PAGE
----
Travel: Harajuku, Tokyo (+ Johnny’s shop)
Finally, I think I have enough material to write about my favourite place in Tokyo! Harajuku!
I have quite a few photos so I’ve posted a Google Map of Harajuku at the end and have marked some places with a number to represent the area where I took photos.
The one place every Johnny’s fan needs to check out is Tokyo’s Johnny’s shop:
- Where: the shop is a short walk away from Harajuku JR station and the Meiji-jingu-mae subway station.
- You can walk to the Johnny’s shop yourself, but sometimes they tell me it’s full and I have to line up or get a ticket at the nearby park.
- So, go to the park (see above photo) and you’ll see a Johnny’s shop staff member there wearing a jacket or vest with the “Johnny’s Shop” logo on it. He or she will either tell you to join the queue, or they’ll give you a ticket that will have a specific time written on it. You need to come back to the park by the time written on your ticket in order to get into the shop. E.g. if your ticket says “11:30am”, come back to the park by 11:30am to join the group of other 11:30am-ers. A staff member will check your ticket and escort you to the shop.
- Once in the shop, it’s down to business. The main attraction is the hundreds of Johnny’s talents photos, as well as memorabilia.
- What to do: grab a pen and an order form from inside the shop. You need to fill out one order form for each Johnny’s group. In other words, if you want to buy photos of Arashi and KAT-TUN, you need to fill out one form for Arashi, and another form for KAT-TUN. Write the name of the group you’re buying photos of at the top (I’ve marked it red in the photo).
- Every photo has a code number, which can range from #1 – 800. Find the photo(s) you want, find it’s code number on the order form, and then write down how many of copies of that photo you want to buy next to the code number.
- Cost: Each photo costs 150 yen.
- Line up at the cashier, hand over your order form(s) and a staff member will get all of your photos for you.
- Shop hours: 10am – 7pm daily
- Address: 1F Il Sarche building, 1-14-21 Jingu-mae, Shibuya, Tokyo 150-0001
Places to shop in Harajuku
The most famous street in Harajuku is 竹下通り, Takeshita street (photo below)
You’ll find a lot of cheap and fun clothing shops, crepe shops, restaurants, and a few ticket offices here.
It’s pretty safe here, but do watch out for some guys who will try to invite you into their stores. They’re kind of like street hawkers, and as far as I can see, they try to invite you into their restaurant. I wouldn’t say they’re doing anything illegal, it’s just that they can get annoying when they start walking with you and asking you more questions.
When you get out of Takeshita street, you’ll see the KDDI au mobile shop.
From here, there are a lot of other places to shop:
- La Foret is a huge shopping mall down the road from the KDDI au shop, close to the large intersection between Omotesando and Meiji dori. Across the road, Tokyu Plaza just opened up in May 2012. Behind these places there are huge H&M and Forever 21 shops.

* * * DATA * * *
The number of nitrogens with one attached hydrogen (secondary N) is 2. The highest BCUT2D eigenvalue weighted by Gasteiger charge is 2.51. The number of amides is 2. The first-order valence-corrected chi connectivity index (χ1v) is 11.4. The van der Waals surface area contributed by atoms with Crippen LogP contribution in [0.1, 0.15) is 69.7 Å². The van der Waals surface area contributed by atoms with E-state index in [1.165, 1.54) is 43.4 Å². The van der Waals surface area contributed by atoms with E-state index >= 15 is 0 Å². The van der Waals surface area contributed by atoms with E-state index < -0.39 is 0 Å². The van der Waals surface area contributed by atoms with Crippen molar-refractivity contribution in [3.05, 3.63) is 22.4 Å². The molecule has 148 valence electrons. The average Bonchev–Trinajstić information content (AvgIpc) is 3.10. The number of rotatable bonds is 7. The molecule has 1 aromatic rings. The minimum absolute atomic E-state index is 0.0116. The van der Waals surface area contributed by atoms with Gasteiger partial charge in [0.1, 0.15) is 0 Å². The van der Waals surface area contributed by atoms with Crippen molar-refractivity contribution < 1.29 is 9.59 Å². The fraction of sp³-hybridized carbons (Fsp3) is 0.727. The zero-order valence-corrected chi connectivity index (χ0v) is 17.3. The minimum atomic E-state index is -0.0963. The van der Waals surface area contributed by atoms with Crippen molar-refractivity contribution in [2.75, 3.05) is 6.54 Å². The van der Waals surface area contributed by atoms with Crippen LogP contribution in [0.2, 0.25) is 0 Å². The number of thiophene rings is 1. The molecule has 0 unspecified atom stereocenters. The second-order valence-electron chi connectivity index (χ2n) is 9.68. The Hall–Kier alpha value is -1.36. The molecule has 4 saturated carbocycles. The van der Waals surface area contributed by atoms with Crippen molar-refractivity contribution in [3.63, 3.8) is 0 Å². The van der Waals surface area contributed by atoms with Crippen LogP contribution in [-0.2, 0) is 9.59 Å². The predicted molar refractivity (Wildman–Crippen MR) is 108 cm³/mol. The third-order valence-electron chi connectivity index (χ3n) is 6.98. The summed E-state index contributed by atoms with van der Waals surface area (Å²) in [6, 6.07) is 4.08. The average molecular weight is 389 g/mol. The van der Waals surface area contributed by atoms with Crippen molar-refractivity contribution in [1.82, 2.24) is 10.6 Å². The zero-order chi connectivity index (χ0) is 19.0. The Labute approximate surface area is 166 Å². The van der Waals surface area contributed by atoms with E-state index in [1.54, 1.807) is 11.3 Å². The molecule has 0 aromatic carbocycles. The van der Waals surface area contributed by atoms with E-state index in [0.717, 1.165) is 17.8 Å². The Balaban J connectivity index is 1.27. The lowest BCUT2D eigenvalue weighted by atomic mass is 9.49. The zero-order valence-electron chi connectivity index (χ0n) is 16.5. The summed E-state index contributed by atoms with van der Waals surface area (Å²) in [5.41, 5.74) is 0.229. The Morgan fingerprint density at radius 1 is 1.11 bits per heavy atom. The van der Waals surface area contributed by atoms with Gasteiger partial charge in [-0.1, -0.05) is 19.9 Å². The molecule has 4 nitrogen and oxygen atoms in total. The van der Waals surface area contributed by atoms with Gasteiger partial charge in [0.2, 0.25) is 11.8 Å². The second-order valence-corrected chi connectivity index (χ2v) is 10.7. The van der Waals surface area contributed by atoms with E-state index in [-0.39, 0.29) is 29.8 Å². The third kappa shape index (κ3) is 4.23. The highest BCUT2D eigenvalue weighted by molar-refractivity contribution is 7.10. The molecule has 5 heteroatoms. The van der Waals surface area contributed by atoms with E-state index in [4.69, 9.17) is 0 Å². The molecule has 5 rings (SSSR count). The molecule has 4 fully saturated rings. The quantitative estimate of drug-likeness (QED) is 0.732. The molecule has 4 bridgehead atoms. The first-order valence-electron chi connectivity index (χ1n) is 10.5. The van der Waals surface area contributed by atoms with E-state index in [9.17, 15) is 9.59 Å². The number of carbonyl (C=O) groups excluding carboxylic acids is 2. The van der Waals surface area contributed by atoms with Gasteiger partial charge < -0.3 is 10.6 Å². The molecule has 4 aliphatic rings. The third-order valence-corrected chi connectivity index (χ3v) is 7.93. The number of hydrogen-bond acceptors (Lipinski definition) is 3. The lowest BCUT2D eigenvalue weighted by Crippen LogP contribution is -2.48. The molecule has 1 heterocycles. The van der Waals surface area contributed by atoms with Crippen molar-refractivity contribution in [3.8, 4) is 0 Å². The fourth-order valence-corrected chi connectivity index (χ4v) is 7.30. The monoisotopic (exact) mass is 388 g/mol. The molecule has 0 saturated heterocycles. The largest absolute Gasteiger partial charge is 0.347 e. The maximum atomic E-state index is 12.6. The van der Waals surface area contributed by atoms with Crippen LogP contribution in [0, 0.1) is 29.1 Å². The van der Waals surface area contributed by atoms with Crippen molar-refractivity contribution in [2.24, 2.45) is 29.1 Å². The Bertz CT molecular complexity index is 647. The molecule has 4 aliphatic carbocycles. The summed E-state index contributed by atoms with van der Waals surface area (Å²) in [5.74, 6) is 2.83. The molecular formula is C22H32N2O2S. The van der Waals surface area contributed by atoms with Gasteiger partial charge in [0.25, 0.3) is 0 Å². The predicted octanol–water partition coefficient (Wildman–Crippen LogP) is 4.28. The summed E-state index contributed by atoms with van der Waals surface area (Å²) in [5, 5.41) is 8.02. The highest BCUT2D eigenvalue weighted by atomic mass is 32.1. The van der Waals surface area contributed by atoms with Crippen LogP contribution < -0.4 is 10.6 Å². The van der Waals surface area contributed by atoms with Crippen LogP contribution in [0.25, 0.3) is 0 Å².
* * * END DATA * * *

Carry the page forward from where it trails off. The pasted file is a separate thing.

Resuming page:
- The back streets of Harajuku have an infinite number of shops. Behind the KDDI au mobile shop, you’ll find women’s clothes, mens clothes, shoes, hats, yukata (summer kimono), gothic lolita shops, and a number of other cool shops (photo area 5). A lot of shop attendants have told me that they spot Johnny’s talents shopping around Harajuku from time to time. One pointed out a shop TOKIO’s Tomoya Nagase had shopped at once, and someone else told me they’d seen KAT-TUN’s Koki Tanaka hanging around Harajuku a few times.
- I’ve noticed that the backstreets (photo area 6) on the other side of the main street, Omotesando, have a lot of international labels (DKNY, Paul Smith, Anna Sui, Adidas, etc.) as well as local brands. For toy lovers, KIDDYLAND has moved to this area temporarily because they’re re-building their Omotesando shop (still as of May 2012).
- Omotesando is a main street, one down from Takeshita street. I’ve heard it been called Japan’s Champs-Élysées. There are some cool shops here (ZARA, Lacoste, Puma, etc), but also a lot of expensive labels (Chanel, Bulgari, Missoni, Ralph Lauren, Dior, etc). Again, a generally safe place to hang out, there’s a police station just outside the Ralph Lauren shop down Omotesando. People who are mildly annoying are hairdressers and talent scouts. Sometimes someone might approach you asking, “have you cut your hair recently? I’m a hairdresser in a salon nearby…”. They’re not aggressive, and they’ll kindly leave you alone if you say, “no thanks”, so don’t worry. The other people who might approach you are talent scouts. I know some of them are genuine scouts, but the others aren’t as genuine so watch out. These people aren’t aggressive either and they’ll leave you alone if you say, “no thanks” or just shake your head.
That’s it for now! If I think of anything else I’ve forgotten, I’ll update you 🙂 (added a few things on February 8 )
- Areas neighbouring with Harajuku: Shibuya, Aoyama, Shinjuku
- Other significant places around Harajuku: Yoyogi Park, Yoyogi Dai-ichi Taikukan (concert venue for a lot of Johnny’s concerts), Meiji Shrine, Omotesando Hills
* This post was updated 19 May 2012.